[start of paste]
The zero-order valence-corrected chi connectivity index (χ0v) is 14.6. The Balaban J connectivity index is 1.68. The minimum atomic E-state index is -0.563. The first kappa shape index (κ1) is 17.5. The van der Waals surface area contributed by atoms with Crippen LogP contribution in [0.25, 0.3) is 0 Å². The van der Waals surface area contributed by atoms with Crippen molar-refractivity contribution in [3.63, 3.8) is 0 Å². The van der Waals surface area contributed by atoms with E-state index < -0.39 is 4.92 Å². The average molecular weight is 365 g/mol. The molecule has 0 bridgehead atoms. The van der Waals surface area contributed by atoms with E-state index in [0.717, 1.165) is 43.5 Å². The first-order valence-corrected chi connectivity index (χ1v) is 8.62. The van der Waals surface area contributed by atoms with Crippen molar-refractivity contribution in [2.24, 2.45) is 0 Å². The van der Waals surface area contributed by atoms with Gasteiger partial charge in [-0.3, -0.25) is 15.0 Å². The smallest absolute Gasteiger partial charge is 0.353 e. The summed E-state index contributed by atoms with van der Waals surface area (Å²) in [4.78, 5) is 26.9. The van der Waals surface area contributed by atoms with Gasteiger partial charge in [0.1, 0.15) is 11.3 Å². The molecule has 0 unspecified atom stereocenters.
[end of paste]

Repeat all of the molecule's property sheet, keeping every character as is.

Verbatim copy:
The zero-order valence-corrected chi connectivity index (χ0v) is 14.6. The Balaban J connectivity index is 1.68. The minimum atomic E-state index is -0.563. The first kappa shape index (κ1) is 17.5. The van der Waals surface area contributed by atoms with Crippen LogP contribution in [0.25, 0.3) is 0 Å². The van der Waals surface area contributed by atoms with Crippen molar-refractivity contribution in [3.63, 3.8) is 0 Å². The van der Waals surface area contributed by atoms with E-state index < -0.39 is 4.92 Å². The average molecular weight is 365 g/mol. The molecule has 0 bridgehead atoms. The van der Waals surface area contributed by atoms with E-state index in [0.717, 1.165) is 43.5 Å². The first-order valence-corrected chi connectivity index (χ1v) is 8.62. The van der Waals surface area contributed by atoms with Crippen molar-refractivity contribution in [2.24, 2.45) is 0 Å². The van der Waals surface area contributed by atoms with Gasteiger partial charge in [-0.3, -0.25) is 15.0 Å². The smallest absolute Gasteiger partial charge is 0.353 e. The summed E-state index contributed by atoms with van der Waals surface area (Å²) in [4.78, 5) is 26.9. The van der Waals surface area contributed by atoms with Gasteiger partial charge in [0.1, 0.15) is 11.3 Å². The molecule has 0 unspecified atom stereocenters.